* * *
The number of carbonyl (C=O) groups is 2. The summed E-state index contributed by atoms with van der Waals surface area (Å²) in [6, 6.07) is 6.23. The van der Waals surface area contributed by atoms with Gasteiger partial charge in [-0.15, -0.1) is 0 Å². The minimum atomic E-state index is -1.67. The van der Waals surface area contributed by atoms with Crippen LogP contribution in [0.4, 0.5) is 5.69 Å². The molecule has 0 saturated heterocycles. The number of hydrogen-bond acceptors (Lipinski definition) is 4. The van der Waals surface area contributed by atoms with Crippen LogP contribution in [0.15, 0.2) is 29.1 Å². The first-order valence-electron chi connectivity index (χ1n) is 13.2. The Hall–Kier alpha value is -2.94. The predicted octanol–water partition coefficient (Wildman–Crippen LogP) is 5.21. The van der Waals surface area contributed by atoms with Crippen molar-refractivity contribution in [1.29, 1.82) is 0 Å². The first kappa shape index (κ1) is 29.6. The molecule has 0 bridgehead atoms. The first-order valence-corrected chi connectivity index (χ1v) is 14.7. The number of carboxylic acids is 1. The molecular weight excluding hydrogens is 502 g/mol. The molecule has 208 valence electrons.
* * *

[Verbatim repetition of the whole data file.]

The number of carbonyl (C=O) groups is 2. The summed E-state index contributed by atoms with van der Waals surface area (Å²) in [6, 6.07) is 6.23. The van der Waals surface area contributed by atoms with Gasteiger partial charge in [-0.15, -0.1) is 0 Å². The minimum atomic E-state index is -1.67. The van der Waals surface area contributed by atoms with Crippen LogP contribution in [0.4, 0.5) is 5.69 Å². The molecule has 0 saturated heterocycles. The number of hydrogen-bond acceptors (Lipinski definition) is 4. The van der Waals surface area contributed by atoms with Crippen LogP contribution in [0.15, 0.2) is 29.1 Å². The first-order valence-electron chi connectivity index (χ1n) is 13.2. The Hall–Kier alpha value is -2.94. The predicted octanol–water partition coefficient (Wildman–Crippen LogP) is 5.21. The van der Waals surface area contributed by atoms with Crippen molar-refractivity contribution in [1.29, 1.82) is 0 Å². The first kappa shape index (κ1) is 29.6. The molecule has 0 bridgehead atoms. The first-order valence-corrected chi connectivity index (χ1v) is 14.7. The number of carboxylic acids is 1. The molecular weight excluding hydrogens is 502 g/mol. The molecule has 208 valence electrons.